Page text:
The three religions of Bosnia unite in prayer when a flood threatens their village in a poignant scene from Nobel laureate Ivo Andric’s historical novel, The Bridge on the Drina.

Yet through the four centuries captured in Andric’s epic, seldom do the religious groups show anything towards each other but begrudging tolerance. It is only external threats that promote reluctant and tenuous cohesion.

In 1878, when Austro-Hungary took over Bosnia from the Turks, the Christian, Muslim and Jewish religious leaders united to greet the Austro-Hungarian military on the bridge. In May 1992, the same bridge became an ethnic killing field.

Thousands of Muslims were slaughtered on or near the bridge and their bodies dumped into the Drina. Once a symbol of albeit fragile unity, the bridge revealed deep ethnic fissures that never healed.

And, of course, elsewhere in Bosnia, Muslims were busy killing Christians and desecrating churches. Muslim veterans came from as far away as Afghanistan to fight in the Bosnian war.

Bosnia by any measure was and is a multicultural society. Yet the propensity in times of crisis for ruthless leaders to exploit ethnic differences and fear was always there.

If there is strength in diversity, that strength has fragile underpinnings.

As the political theorist Eric Hoffer has noted, when it comes to political movements, hatred is the great unifier. There is something nefarious in the human condition that enables people who have lived together for generations to turn on each other.

All multicultural societies are prone to racial and ethnic exploitation. If one were to cite Switzerland as a counter example, the Swiss would boast that while they speak different languages, they share one culture.

As the racial divide in America has come to the fore in recent weeks, Black Lives Matter has organized protests peppered with racial and anti-Semitic tropes.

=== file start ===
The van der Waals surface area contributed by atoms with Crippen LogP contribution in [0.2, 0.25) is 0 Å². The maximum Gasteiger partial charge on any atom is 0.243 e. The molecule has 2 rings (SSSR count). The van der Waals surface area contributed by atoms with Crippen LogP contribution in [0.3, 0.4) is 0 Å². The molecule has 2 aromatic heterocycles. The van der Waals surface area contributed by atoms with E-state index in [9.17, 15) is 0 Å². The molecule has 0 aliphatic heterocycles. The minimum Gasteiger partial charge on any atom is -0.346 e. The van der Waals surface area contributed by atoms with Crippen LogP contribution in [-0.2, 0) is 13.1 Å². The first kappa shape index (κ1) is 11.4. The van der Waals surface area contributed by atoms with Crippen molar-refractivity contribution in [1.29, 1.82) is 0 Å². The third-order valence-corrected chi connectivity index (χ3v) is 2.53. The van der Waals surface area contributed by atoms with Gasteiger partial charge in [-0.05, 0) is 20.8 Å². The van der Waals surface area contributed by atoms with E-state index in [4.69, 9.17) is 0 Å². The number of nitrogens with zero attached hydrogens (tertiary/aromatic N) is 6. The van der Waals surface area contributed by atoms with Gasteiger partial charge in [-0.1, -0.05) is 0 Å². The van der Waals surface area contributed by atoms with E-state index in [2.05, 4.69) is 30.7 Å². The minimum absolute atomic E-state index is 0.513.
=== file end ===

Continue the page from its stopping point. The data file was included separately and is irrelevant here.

Among these is a call for stopping military aid to Israel, as well as references to Israel as a colonial, apartheid regime that is committing genocide against the Palestinian people.

These libels have not significantly impacted BLM’s status or its support among Jewish progressives who have found ways to rationalize backing BLM while ignoring the systemic anti-Semitism codified in its political platform.

Perhaps the most insidious and offensive accusation is that it was Israel that provided the training to American police that resulted in the chokehold that caused the death of George Floyd. BLM has done nothing to use its newly found visibility and prestige to put an end to this falsehood directly associated with its protests.

What good is a conspiracy theory if at some level you cannot trace it back to the Jews? Elements aligned with BLM who have ingested the teachings of the Nation of Islam have spewed their anti-Semitism freely in the wake of the BLM movement.

Infatuated with its own success, BLM has escalated both its demands and the imposition of its jaundiced view of the world enmeshed in Marxism.

In the end, the sinews of our society are fragile. Racism, in all its manifestations, is a real problem, as is anti-Semitism. Moreover, Marxism is an uncompromising theory not of social justice but of violent revolution.

Racism exists in many forms, and is always pernicious and ripe for exploitation.

Witness the attacks on Chassidic Jews in Brooklyn, N.Y., or the fatal shooting of a young Indianapolis mother for saying, “All lives matter.”

The extremist rhetoric that follows BLM will do more to tear us apart than bring us together. We should not forget the scenes from Lebanon during the civil war, the atrocities of ethnic conflict spanning decades on the African continent, the Soviet civil war or the ghastly scenes from the bridge on the Drina River in the town of Višegrad.

Our political system is nowhere near those gruesome episodes. While those are extreme cases, take careful note of what the extreme cases look like and what tilting in that direction means.

No society is perfect; none is without long-standing grievances, and no majority ever relinquished power to insults and threats.  Either we recognize the basis for what unites us or the divisions might create the basis for tearing us apart.

Abraham H. Miller is an emeritus professor of political science, University of Cincinnati, and a distinguished fellow with the Haym Salomon Center.

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